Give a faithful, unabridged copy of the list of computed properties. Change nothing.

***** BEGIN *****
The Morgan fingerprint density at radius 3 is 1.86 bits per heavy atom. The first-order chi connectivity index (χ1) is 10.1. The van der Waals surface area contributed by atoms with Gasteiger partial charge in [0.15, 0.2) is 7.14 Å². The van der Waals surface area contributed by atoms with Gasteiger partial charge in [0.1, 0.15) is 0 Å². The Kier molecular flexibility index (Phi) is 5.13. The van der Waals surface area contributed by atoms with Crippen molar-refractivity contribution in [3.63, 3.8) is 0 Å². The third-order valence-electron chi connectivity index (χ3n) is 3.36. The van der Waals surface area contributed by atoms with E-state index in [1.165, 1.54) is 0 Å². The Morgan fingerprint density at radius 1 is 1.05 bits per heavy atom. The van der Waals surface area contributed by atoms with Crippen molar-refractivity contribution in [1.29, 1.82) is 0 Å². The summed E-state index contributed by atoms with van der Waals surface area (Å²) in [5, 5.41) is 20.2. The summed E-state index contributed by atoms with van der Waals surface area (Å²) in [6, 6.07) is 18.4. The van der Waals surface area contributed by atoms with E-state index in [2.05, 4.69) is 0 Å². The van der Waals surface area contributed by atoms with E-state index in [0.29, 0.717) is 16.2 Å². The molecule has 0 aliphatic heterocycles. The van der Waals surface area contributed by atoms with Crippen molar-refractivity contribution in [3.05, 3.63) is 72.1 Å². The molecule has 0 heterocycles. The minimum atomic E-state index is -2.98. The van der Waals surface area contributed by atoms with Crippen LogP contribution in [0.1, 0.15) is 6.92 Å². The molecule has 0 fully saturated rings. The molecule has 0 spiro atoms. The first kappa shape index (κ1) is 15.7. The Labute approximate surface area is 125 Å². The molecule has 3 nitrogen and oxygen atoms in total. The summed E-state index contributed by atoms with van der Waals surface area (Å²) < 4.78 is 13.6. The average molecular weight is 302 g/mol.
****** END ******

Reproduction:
The Morgan fingerprint density at radius 3 is 1.86 bits per heavy atom. The first-order chi connectivity index (χ1) is 10.1. The van der Waals surface area contributed by atoms with Gasteiger partial charge in [0.15, 0.2) is 7.14 Å². The van der Waals surface area contributed by atoms with Gasteiger partial charge in [0.1, 0.15) is 0 Å². The Kier molecular flexibility index (Phi) is 5.13. The van der Waals surface area contributed by atoms with Crippen molar-refractivity contribution in [3.63, 3.8) is 0 Å². The third-order valence-electron chi connectivity index (χ3n) is 3.36. The van der Waals surface area contributed by atoms with E-state index in [1.165, 1.54) is 0 Å². The Morgan fingerprint density at radius 1 is 1.05 bits per heavy atom. The van der Waals surface area contributed by atoms with Crippen molar-refractivity contribution in [1.29, 1.82) is 0 Å². The summed E-state index contributed by atoms with van der Waals surface area (Å²) in [5, 5.41) is 20.2. The summed E-state index contributed by atoms with van der Waals surface area (Å²) in [6, 6.07) is 18.4. The van der Waals surface area contributed by atoms with E-state index in [2.05, 4.69) is 0 Å². The van der Waals surface area contributed by atoms with E-state index in [0.29, 0.717) is 16.2 Å². The molecule has 0 aliphatic heterocycles. The van der Waals surface area contributed by atoms with Crippen molar-refractivity contribution in [3.05, 3.63) is 72.1 Å². The molecule has 0 heterocycles. The minimum atomic E-state index is -2.98. The van der Waals surface area contributed by atoms with Crippen LogP contribution in [0.1, 0.15) is 6.92 Å². The molecule has 0 fully saturated rings. The molecule has 0 spiro atoms. The first kappa shape index (κ1) is 15.7. The Labute approximate surface area is 125 Å². The molecule has 3 nitrogen and oxygen atoms in total. The summed E-state index contributed by atoms with van der Waals surface area (Å²) < 4.78 is 13.6. The average molecular weight is 302 g/mol.